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Born in 1964 in Abidjan to a Mauritanian father and a French mother, Karim Miske grew up in Paris before leaving to study journalism in Dakar. He now lives in France, and is making documentary films on a wide range of subjects including deafness, for which he learned sign language, and the common roots between the Jewish and Islamic religions. Arab Jazz is the author's first novel.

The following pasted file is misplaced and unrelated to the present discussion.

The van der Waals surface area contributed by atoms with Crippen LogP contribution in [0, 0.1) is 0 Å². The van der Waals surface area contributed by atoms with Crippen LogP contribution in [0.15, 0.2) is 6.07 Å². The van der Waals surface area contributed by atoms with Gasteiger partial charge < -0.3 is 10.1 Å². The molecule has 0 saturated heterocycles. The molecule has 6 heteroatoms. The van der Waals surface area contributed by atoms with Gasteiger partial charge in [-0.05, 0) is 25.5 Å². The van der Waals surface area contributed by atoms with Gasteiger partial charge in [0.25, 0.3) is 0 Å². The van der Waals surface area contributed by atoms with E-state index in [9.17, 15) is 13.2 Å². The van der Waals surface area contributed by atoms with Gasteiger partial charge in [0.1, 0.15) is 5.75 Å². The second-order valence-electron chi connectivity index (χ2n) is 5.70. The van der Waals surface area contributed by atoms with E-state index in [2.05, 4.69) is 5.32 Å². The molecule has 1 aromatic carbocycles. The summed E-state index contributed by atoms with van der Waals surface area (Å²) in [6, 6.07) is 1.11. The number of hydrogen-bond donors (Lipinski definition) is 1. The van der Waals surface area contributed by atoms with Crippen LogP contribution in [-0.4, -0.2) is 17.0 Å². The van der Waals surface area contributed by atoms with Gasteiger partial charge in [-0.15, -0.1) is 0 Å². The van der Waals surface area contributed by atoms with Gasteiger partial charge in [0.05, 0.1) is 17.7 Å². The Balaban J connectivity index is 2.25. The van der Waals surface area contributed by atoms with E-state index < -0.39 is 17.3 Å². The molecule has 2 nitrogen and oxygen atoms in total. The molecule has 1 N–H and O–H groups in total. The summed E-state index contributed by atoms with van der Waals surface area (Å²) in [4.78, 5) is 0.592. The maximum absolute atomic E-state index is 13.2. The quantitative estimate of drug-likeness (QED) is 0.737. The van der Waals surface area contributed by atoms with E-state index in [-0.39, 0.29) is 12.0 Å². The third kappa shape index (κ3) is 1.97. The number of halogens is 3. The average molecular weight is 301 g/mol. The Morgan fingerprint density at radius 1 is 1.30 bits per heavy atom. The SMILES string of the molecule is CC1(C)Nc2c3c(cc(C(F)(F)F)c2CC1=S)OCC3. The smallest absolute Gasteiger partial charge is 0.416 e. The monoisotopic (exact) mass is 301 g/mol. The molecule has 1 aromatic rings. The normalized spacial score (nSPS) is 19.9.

A debut of notable assurance... Arab Jazz is proof that French crime fiction is jostling its way to the top of the noir tree. -- Barry Forshaw * Independent * 'Two police officers who could have been invented by Fred Vargas ... an author is born. And it's good news: once he gets going, it won't be easy to catch up with him' L'Express. * L'Express * 'It's impossible to miss this dramatically contemporary crime novel about new Muslim and Jewish fundamentalists living together in France' Le Point. * Le Point * 'Intelligent and gripping' Tariq Ali. * Tariq Ali * A poetic take on the traditional noir thriller -- Natalie Bowen * Scotsman * Fascinating police procedural that takes on a new dimension after the Charlie Hebdo massacre * The Sun * A brazenly political crime novel for our times, it tackles hard-hitting and topical themes of religious fundamentalism, drugs and urban alienation. With a gift for setting, Miske's narrative twists through the mosques, prayer rooms and synagogues, where street preachers hustle for power, vendors ply their trade and a male and female detective duo are determined to unveil the mystery. * The Lady * Remarkable . . . a debut of notable assurance . . . Proof that French crime fiction is jostling its way to the top of the noir tree -- Barry Forshaw * Independent * Miske's imaginative geography lies somewhere between the fantasy Belleville of Daniel Pennac..., the strange world of Fred Vargas, and the amoral fantastic of the television series Breaking Bad -- Ruth Morse * Times Literary Supplement * Not to be missed -- David Platzer * The Tablet * Exciting, informative, stimulating, and a little frightening -- Marcel Berlins * The Times * A brilliant debut -- Robin Yassin-Kassab * Guardian *